by Mark Kermode
(message to GAELIC-L list, 12 December 1996)
I do not fully understand the Gaelic spelling system myself but will endevour to learn since it has clear advantages for representing the Gaelic languages, including Manx. Nor am I any sort of expert in the Manx language or its orthography; I simply like to speak it and write it as best I can. The following must be treated with that understanding in mind.
I don't think it's quite accurate to say that Manx orthography is based upon English, although it clearly leans heavily on it. The first *accredited* writing in Manx (apart from ogham) was by Bishop Phillips in the 16th century. He was a native Welsh speaker and did not appear to suffer from any of the English linguistic colonial aspirations of some of his successors. It would appear that he used certain characteristics of the Welsh orthography in his work. For instance, the use of "y" for the non-descript vowel sound that most closely equates to "a" in Gaelic. It is represented by an upside down "e" in international phonetic alphabet.
The letter "w" can have two values, its English one or more like "ú" in Gaelic. As Daibhidh has correctly deduced, "ee" corresponds to "í" and "oo" to "ú". The thing that causes many problems is the ending "ey" which can equate to either "-a"or "-ea". Unfortunately, there is an amount of inconsistency in the spelling and although the difference can be signalled by the presence of a short vowel before the consonent, this is not always the case. This leads to mispronunciation amongst students, and those who do not understand the language at all normally say "í" when encountering this one.
Certain vowels and/or vowel groups can indicate slender/broad consonants. For instance, the verbal noun "keeping" is "freayll". This comes out something like, "fríal" in Gaelic. Its stem is "freill" which comes out as "frél" (or something like).
The use of English type orthography to represent lenition is certainly a drawback since "mh" and "bh" both appear as "v" in Manx. Similarly, "dh" and "gh" both appear as "gh". There are many instances where an "h" may be lengthening/broadening a consonant. In Cregeen's Dictionary (published 1835), he states:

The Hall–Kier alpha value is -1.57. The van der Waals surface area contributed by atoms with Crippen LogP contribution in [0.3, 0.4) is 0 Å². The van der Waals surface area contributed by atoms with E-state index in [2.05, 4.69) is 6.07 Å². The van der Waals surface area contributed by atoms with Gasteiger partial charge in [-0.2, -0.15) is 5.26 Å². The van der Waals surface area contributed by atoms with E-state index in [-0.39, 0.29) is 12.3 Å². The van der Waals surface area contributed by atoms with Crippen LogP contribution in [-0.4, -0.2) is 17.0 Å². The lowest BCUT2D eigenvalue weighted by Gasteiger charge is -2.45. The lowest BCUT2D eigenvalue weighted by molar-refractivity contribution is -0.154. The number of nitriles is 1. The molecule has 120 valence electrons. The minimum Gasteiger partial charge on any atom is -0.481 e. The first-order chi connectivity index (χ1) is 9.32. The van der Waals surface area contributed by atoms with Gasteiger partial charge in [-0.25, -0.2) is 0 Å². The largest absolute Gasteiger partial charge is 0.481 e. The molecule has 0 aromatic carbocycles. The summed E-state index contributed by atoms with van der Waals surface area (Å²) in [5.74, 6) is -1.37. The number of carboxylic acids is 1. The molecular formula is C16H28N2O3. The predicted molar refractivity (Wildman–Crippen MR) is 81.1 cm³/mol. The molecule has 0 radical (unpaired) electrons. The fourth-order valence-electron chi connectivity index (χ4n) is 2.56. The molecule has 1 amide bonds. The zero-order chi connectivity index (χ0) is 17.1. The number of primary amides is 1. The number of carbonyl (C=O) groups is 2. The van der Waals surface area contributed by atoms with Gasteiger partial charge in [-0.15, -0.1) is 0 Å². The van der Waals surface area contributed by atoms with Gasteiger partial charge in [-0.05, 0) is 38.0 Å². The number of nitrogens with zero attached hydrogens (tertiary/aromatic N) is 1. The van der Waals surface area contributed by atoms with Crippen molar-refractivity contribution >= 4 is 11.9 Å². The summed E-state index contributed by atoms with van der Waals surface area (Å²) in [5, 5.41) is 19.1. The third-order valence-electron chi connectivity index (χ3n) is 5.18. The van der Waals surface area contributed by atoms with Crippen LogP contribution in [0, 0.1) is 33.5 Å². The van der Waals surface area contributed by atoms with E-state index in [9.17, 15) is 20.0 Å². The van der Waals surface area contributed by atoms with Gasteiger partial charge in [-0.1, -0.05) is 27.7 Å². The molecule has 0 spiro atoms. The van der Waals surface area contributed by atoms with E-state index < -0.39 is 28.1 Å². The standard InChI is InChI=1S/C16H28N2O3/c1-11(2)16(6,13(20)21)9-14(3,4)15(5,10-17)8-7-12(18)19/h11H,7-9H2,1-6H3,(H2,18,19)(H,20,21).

"Some say that this letter (L) admits of no aspiration and is pronounced as l (in English).....but I think that there is a distinction between lie or ly in English and LHIE in Manks.....for without the h the sound is too narrow, except for those who know that they require that sound."
"TH" in Manx NEVER makes the English sound as in "thin", but a dental "t". A lenited "t" is represented simply by an "h", as is "s".
The grouping "ch" in Manx can represent either a lenited "c" or "k" or a slender "t". Hence Gan Teanga gan Tír appears as Gyn Chengey Gyn Cheer in Manx. Some people favour the use of a cidilla under the "c" in the latter case.
An entire book could be written on Manx orthography, but it would appear never to have been particularly popular with those who used it. The Vicars General who assisted Phillips apparently dismissed it as unintelligable (and they were native speakers) but had to perservere with the wishes of their Bishop nonetheless. The orthography established in this initial exercise has remained virtually unchanged over the subsequent history of the language.
The advent of computer technology has now presented us with an opportunity to revise the orthography if we so desire, but I am sure that you will appreciate that it is, nonetheless, an awesome task and may not be seen for some time yet!
As fy-yerrey, t'eh orrym gra "Nollick Ghennal erriu"
(As fa-dhiara ta é orm gré "Nolaic Gheanal eriú")
Mark Kermode / Mark Mac Dhiarmaid